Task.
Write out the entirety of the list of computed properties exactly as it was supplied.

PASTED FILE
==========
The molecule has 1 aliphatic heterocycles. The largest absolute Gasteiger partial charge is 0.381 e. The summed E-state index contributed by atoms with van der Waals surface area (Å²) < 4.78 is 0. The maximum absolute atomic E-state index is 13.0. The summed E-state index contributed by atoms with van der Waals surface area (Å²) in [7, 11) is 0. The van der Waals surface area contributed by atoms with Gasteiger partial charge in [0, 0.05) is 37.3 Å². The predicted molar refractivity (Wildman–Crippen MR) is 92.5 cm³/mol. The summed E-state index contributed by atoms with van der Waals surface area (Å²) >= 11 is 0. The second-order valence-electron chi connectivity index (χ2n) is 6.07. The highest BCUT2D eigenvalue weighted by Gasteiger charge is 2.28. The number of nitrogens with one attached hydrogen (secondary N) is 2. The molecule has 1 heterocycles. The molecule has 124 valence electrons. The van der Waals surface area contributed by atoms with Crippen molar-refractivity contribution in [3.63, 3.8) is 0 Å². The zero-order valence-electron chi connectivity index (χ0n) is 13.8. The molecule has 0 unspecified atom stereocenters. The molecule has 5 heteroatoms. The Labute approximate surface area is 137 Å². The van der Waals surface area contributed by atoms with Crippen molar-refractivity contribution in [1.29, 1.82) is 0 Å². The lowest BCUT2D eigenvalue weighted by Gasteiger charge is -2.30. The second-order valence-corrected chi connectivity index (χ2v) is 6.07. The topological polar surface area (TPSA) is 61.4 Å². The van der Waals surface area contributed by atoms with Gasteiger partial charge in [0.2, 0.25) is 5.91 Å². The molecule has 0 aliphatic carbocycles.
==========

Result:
The molecule has 1 aliphatic heterocycles. The largest absolute Gasteiger partial charge is 0.381 e. The summed E-state index contributed by atoms with van der Waals surface area (Å²) < 4.78 is 0. The maximum absolute atomic E-state index is 13.0. The summed E-state index contributed by atoms with van der Waals surface area (Å²) in [7, 11) is 0. The van der Waals surface area contributed by atoms with Gasteiger partial charge in [0, 0.05) is 37.3 Å². The predicted molar refractivity (Wildman–Crippen MR) is 92.5 cm³/mol. The summed E-state index contributed by atoms with van der Waals surface area (Å²) >= 11 is 0. The second-order valence-electron chi connectivity index (χ2n) is 6.07. The highest BCUT2D eigenvalue weighted by Gasteiger charge is 2.28. The number of nitrogens with one attached hydrogen (secondary N) is 2. The molecule has 1 heterocycles. The molecule has 124 valence electrons. The van der Waals surface area contributed by atoms with Crippen molar-refractivity contribution in [3.63, 3.8) is 0 Å². The zero-order valence-electron chi connectivity index (χ0n) is 13.8. The molecule has 0 unspecified atom stereocenters. The molecule has 5 heteroatoms. The Labute approximate surface area is 137 Å². The van der Waals surface area contributed by atoms with Crippen molar-refractivity contribution in [1.29, 1.82) is 0 Å². The lowest BCUT2D eigenvalue weighted by Gasteiger charge is -2.30. The second-order valence-corrected chi connectivity index (χ2v) is 6.07. The topological polar surface area (TPSA) is 61.4 Å². The van der Waals surface area contributed by atoms with Gasteiger partial charge in [0.2, 0.25) is 5.91 Å². The molecule has 0 aliphatic carbocycles.